HRM cracking down on illegal dumping with new campaign
People often illegally dump garbage that could've been placed on curb, says municipality
Halifax Regional Municipality says when it comes to illegal dumping, public interest in the topic has been increasing, and recently they've decided to take action with a new awareness campaign.
"It's very hard to quantify whether illegal dumping has increased, but what we do know is that the public is concerned about it," said Kirk Symonds, part of HRM's solid waste education team.
The new campaign explores the social and environmental burdens of illegal dumping and litter, and aims to reinforce the consequences of doing so. But the primary focus is educating the public about where garbage can be safely disposed and what exactly can be put curbside.
Symonds said a lot of people don't dump their garbage illegally for malicious purposes, but because they aren't sure what to do with it.
"If you look at illegal dumping sites, it defies logic," said Symonds. "We have some historical sites that we looked at and where for four years, people have illegally dumped waste that they could have put to the curb."
Fines as high as $10K
The campaign will highlight the fines for tossing trash where it doesn't belong, which range from $500 to $10,000 for illegal dumping and $200 to $10,000 for litter violations. The municipality said it will also increase its enforcement staff.
Symonds said people have to realize that illegally dumping garbage has consequences.
"If somebody was to dump a bag of their waste in a commercial dumpster, the people who are paying for the disposal of that commercial dumpster will have to pay for that waste to be disposed of," said Symonds.
"The environmental consequences are something we have to be mindful of because where they illegally dump can have an impact on the environment if you're near a waterway or If you're around drinking water."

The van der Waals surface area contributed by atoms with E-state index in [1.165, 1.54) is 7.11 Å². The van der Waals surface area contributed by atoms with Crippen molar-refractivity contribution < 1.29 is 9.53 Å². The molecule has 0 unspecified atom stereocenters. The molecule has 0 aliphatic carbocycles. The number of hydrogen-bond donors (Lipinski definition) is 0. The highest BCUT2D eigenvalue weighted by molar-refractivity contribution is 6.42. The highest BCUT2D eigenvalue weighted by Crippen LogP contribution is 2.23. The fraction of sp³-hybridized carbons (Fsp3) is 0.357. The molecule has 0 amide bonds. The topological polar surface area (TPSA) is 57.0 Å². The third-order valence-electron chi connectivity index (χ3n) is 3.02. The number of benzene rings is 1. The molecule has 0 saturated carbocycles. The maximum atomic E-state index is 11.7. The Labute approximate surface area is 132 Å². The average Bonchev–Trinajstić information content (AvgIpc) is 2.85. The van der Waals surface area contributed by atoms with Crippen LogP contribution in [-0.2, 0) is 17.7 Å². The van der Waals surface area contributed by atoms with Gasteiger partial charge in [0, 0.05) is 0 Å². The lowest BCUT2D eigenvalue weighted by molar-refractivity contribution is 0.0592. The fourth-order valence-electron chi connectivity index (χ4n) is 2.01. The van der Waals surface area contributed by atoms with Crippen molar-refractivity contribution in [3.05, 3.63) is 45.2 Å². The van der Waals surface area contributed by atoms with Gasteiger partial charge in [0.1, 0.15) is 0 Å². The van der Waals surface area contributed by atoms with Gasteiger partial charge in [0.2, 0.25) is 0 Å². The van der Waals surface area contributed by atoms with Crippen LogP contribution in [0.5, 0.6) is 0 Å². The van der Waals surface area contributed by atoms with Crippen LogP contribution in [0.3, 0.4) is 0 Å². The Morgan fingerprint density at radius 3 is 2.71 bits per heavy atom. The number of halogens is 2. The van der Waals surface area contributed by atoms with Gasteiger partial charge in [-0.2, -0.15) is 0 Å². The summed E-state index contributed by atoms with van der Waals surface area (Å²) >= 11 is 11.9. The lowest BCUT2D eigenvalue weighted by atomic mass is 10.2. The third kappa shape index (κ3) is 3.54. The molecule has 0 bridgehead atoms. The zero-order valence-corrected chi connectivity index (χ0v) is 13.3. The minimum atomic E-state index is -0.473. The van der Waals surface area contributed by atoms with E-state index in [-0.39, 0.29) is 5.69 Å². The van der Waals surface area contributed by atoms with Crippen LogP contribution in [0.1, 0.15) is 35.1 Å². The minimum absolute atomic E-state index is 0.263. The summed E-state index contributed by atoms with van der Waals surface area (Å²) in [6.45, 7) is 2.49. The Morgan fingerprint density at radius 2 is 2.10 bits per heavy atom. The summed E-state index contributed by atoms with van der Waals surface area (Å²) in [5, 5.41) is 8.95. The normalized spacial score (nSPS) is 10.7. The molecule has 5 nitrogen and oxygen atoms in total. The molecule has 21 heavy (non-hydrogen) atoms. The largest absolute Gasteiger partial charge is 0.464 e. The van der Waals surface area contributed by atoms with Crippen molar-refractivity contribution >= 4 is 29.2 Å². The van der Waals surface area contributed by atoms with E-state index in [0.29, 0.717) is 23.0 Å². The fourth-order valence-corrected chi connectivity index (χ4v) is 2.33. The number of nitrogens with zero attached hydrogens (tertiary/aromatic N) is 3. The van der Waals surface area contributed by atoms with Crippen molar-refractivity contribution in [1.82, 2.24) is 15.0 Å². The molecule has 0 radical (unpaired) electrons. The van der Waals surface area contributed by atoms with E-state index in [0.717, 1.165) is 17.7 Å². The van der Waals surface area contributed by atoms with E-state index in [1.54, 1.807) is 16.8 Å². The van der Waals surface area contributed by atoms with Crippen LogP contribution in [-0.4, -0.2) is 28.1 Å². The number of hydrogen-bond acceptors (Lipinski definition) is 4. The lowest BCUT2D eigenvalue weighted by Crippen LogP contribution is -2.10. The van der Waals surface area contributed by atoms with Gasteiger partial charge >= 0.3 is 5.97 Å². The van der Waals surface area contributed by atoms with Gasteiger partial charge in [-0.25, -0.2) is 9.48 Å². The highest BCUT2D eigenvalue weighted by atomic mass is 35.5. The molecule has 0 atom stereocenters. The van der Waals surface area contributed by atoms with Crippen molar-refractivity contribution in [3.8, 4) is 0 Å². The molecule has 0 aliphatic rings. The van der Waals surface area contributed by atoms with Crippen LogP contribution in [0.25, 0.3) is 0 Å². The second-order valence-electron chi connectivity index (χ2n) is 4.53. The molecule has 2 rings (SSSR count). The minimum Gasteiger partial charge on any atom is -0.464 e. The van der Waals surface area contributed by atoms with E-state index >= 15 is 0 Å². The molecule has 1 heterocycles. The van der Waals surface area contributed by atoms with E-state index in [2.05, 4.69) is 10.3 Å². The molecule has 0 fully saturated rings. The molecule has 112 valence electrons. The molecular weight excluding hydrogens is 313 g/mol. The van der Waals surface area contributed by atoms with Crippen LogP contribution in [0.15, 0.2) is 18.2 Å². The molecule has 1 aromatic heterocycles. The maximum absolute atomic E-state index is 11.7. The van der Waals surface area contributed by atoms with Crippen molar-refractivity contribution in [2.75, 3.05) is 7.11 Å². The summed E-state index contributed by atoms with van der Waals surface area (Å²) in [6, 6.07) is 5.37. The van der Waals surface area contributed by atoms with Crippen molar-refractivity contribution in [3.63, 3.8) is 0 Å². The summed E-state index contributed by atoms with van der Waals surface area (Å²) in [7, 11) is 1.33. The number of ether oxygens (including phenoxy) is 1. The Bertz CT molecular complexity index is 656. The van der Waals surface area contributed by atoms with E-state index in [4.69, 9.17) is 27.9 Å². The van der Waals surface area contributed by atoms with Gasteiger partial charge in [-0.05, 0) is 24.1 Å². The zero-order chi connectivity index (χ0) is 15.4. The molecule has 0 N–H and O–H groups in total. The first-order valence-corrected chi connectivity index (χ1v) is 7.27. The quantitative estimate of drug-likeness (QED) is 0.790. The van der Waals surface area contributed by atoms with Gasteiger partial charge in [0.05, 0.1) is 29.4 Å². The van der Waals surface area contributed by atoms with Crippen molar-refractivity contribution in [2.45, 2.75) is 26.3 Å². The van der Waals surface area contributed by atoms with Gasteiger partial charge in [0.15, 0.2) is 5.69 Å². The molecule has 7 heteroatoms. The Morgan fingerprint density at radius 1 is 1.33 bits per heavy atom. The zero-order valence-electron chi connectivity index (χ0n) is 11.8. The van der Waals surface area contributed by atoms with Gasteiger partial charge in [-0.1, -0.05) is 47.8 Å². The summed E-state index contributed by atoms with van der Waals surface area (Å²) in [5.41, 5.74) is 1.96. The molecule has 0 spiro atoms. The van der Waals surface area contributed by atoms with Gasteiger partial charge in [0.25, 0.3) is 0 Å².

Campaign 'definitely a good thing'
About an hour away from Halifax in Windsor, N.S., Justin Greeno said he's noticed people are dumping more and more garbage on "any trail they can find."
Greeno, who launched his own cleanup initiative last April called The World is Not Your Trash Can, said he hopes HRM's campaign will discourage people from being careless with their garbage.
"That is definitely a good thing to be doing because it's going to put it in their heads that, 'Well, I can do this the easy way, I could spend a couple hundred dollars and just take it to the dump, or have to spend $10,000,'" said Greeno, 26.
When Greeno first started collecting litter, he travelled on foot with a bag in hand, picking up whatever trash he could find. Eventually he was gifted a bike by someone in town, then a scooter, and now he's been able to work his way up to a small trailer, which he fills with litter. He's amassed about 125 garbage bags so far.
His goal is to turn his initiative into a certified non-profit and expand to cities like Halifax.
"I really don't expect [littering] to stop because there's people out there that are not going to change," said Greeno.
"But if, you know, I can get the word out as much as I can, then maybe people in their own areas will get out and do what I'm doing."